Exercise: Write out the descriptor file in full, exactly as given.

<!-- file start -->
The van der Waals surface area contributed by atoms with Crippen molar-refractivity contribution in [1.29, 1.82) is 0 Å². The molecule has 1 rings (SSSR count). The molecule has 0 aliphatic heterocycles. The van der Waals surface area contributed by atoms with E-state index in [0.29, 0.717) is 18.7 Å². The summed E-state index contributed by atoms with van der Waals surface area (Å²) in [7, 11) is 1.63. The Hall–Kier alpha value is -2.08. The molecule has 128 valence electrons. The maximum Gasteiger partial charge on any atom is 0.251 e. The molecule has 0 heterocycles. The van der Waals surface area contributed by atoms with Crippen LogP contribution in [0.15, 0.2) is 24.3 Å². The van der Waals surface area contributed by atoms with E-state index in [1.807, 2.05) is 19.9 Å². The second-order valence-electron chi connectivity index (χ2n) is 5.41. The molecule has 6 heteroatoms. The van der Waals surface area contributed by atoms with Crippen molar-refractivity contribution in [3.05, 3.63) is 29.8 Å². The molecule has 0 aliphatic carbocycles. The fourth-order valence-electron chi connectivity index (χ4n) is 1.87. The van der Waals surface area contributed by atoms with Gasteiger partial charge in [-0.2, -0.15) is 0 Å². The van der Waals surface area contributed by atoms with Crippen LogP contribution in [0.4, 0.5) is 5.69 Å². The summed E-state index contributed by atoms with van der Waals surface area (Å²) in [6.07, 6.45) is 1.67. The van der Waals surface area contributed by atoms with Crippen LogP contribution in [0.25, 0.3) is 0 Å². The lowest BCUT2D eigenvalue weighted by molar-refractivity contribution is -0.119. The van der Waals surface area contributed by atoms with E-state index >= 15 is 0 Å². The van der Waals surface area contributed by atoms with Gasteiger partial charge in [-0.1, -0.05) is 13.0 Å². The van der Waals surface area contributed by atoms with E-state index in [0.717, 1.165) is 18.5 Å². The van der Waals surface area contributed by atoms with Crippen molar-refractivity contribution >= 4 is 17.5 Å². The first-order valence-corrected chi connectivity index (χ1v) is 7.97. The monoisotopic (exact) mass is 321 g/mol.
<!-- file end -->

The van der Waals surface area contributed by atoms with Crippen molar-refractivity contribution in [1.29, 1.82) is 0 Å². The molecule has 1 rings (SSSR count). The molecule has 0 aliphatic heterocycles. The van der Waals surface area contributed by atoms with E-state index in [0.29, 0.717) is 18.7 Å². The summed E-state index contributed by atoms with van der Waals surface area (Å²) in [7, 11) is 1.63. The Hall–Kier alpha value is -2.08. The molecule has 128 valence electrons. The maximum Gasteiger partial charge on any atom is 0.251 e. The molecule has 0 heterocycles. The van der Waals surface area contributed by atoms with Crippen LogP contribution in [0.15, 0.2) is 24.3 Å². The van der Waals surface area contributed by atoms with E-state index in [1.807, 2.05) is 19.9 Å². The second-order valence-electron chi connectivity index (χ2n) is 5.41. The molecule has 6 heteroatoms. The van der Waals surface area contributed by atoms with Crippen molar-refractivity contribution in [3.05, 3.63) is 29.8 Å². The molecule has 0 aliphatic carbocycles. The fourth-order valence-electron chi connectivity index (χ4n) is 1.87. The van der Waals surface area contributed by atoms with Gasteiger partial charge in [-0.2, -0.15) is 0 Å². The van der Waals surface area contributed by atoms with Crippen LogP contribution in [0.4, 0.5) is 5.69 Å². The summed E-state index contributed by atoms with van der Waals surface area (Å²) in [6.07, 6.45) is 1.67. The van der Waals surface area contributed by atoms with Crippen LogP contribution in [0.25, 0.3) is 0 Å². The lowest BCUT2D eigenvalue weighted by molar-refractivity contribution is -0.119. The van der Waals surface area contributed by atoms with E-state index >= 15 is 0 Å². The van der Waals surface area contributed by atoms with Gasteiger partial charge in [-0.1, -0.05) is 13.0 Å². The van der Waals surface area contributed by atoms with E-state index in [0.717, 1.165) is 18.5 Å². The van der Waals surface area contributed by atoms with Crippen molar-refractivity contribution >= 4 is 17.5 Å². The first-order valence-corrected chi connectivity index (χ1v) is 7.97. The monoisotopic (exact) mass is 321 g/mol.